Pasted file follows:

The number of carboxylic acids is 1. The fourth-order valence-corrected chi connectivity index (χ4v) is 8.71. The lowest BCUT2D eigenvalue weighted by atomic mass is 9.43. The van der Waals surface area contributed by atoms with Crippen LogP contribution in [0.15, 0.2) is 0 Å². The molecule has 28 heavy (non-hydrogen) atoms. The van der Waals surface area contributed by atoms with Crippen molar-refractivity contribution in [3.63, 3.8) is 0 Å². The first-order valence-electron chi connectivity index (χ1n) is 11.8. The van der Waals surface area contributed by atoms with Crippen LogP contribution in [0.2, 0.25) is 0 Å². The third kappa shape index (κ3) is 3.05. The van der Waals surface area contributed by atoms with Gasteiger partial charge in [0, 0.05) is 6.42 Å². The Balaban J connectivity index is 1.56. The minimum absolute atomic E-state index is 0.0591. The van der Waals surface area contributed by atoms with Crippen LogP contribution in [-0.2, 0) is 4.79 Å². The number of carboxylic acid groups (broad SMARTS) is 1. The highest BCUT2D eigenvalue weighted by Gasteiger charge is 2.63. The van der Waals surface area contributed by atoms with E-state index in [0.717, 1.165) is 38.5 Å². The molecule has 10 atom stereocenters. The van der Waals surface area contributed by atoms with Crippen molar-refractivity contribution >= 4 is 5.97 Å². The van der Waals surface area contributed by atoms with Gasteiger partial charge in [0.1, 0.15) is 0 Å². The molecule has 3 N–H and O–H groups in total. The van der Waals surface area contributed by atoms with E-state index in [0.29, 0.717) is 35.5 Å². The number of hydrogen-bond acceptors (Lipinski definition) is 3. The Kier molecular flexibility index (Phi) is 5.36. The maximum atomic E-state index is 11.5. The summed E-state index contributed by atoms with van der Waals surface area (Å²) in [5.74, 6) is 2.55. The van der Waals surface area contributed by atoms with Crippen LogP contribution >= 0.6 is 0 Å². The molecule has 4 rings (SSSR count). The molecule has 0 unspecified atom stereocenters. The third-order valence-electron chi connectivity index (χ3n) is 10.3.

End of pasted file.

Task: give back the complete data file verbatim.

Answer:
The number of carboxylic acids is 1. The fourth-order valence-corrected chi connectivity index (χ4v) is 8.71. The lowest BCUT2D eigenvalue weighted by atomic mass is 9.43. The van der Waals surface area contributed by atoms with Crippen LogP contribution in [0.15, 0.2) is 0 Å². The molecule has 28 heavy (non-hydrogen) atoms. The van der Waals surface area contributed by atoms with Crippen molar-refractivity contribution in [3.63, 3.8) is 0 Å². The first-order valence-electron chi connectivity index (χ1n) is 11.8. The van der Waals surface area contributed by atoms with Crippen LogP contribution in [0.2, 0.25) is 0 Å². The third kappa shape index (κ3) is 3.05. The van der Waals surface area contributed by atoms with Gasteiger partial charge in [0, 0.05) is 6.42 Å². The Balaban J connectivity index is 1.56. The minimum absolute atomic E-state index is 0.0591. The van der Waals surface area contributed by atoms with Crippen LogP contribution in [-0.2, 0) is 4.79 Å². The number of carboxylic acid groups (broad SMARTS) is 1. The highest BCUT2D eigenvalue weighted by Gasteiger charge is 2.63. The van der Waals surface area contributed by atoms with E-state index in [0.717, 1.165) is 38.5 Å². The molecule has 10 atom stereocenters. The van der Waals surface area contributed by atoms with Crippen molar-refractivity contribution >= 4 is 5.97 Å². The van der Waals surface area contributed by atoms with Gasteiger partial charge in [0.1, 0.15) is 0 Å². The molecule has 3 N–H and O–H groups in total. The van der Waals surface area contributed by atoms with E-state index in [0.29, 0.717) is 35.5 Å². The number of hydrogen-bond acceptors (Lipinski definition) is 3. The Kier molecular flexibility index (Phi) is 5.36. The maximum atomic E-state index is 11.5. The summed E-state index contributed by atoms with van der Waals surface area (Å²) in [5.74, 6) is 2.55. The van der Waals surface area contributed by atoms with Crippen LogP contribution >= 0.6 is 0 Å². The molecule has 4 rings (SSSR count). The molecule has 0 unspecified atom stereocenters. The third-order valence-electron chi connectivity index (χ3n) is 10.3.